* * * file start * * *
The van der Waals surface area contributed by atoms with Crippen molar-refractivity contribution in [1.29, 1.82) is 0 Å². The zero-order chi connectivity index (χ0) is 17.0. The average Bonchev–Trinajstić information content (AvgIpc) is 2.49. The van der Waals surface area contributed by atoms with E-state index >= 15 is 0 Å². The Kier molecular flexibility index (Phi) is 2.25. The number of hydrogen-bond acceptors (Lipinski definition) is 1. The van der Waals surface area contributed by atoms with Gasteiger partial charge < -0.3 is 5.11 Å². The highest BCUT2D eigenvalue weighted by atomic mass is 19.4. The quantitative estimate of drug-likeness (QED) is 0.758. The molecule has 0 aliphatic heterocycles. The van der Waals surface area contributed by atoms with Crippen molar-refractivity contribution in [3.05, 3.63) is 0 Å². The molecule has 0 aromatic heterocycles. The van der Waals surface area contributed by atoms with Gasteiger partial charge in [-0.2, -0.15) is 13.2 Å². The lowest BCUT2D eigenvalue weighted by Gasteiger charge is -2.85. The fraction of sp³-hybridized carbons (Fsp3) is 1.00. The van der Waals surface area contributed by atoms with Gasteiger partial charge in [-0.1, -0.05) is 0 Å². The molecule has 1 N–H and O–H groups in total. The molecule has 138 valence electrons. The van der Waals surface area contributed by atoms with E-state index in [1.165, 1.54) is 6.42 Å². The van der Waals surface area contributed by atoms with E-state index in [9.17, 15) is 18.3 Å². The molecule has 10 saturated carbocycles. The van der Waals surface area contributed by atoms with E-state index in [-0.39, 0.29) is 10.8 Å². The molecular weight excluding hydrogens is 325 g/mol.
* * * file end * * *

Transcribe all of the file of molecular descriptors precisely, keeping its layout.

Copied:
The van der Waals surface area contributed by atoms with Crippen molar-refractivity contribution in [1.29, 1.82) is 0 Å². The zero-order chi connectivity index (χ0) is 17.0. The average Bonchev–Trinajstić information content (AvgIpc) is 2.49. The van der Waals surface area contributed by atoms with E-state index >= 15 is 0 Å². The Kier molecular flexibility index (Phi) is 2.25. The number of hydrogen-bond acceptors (Lipinski definition) is 1. The van der Waals surface area contributed by atoms with Gasteiger partial charge < -0.3 is 5.11 Å². The highest BCUT2D eigenvalue weighted by atomic mass is 19.4. The quantitative estimate of drug-likeness (QED) is 0.758. The molecule has 0 aliphatic heterocycles. The van der Waals surface area contributed by atoms with Crippen molar-refractivity contribution in [3.05, 3.63) is 0 Å². The molecule has 0 aromatic heterocycles. The van der Waals surface area contributed by atoms with Gasteiger partial charge in [-0.2, -0.15) is 13.2 Å². The lowest BCUT2D eigenvalue weighted by Gasteiger charge is -2.85. The fraction of sp³-hybridized carbons (Fsp3) is 1.00. The van der Waals surface area contributed by atoms with Gasteiger partial charge in [-0.1, -0.05) is 0 Å². The molecule has 1 N–H and O–H groups in total. The molecule has 138 valence electrons. The van der Waals surface area contributed by atoms with E-state index in [1.165, 1.54) is 6.42 Å². The van der Waals surface area contributed by atoms with E-state index in [9.17, 15) is 18.3 Å². The molecule has 10 saturated carbocycles. The van der Waals surface area contributed by atoms with E-state index in [-0.39, 0.29) is 10.8 Å². The molecular weight excluding hydrogens is 325 g/mol.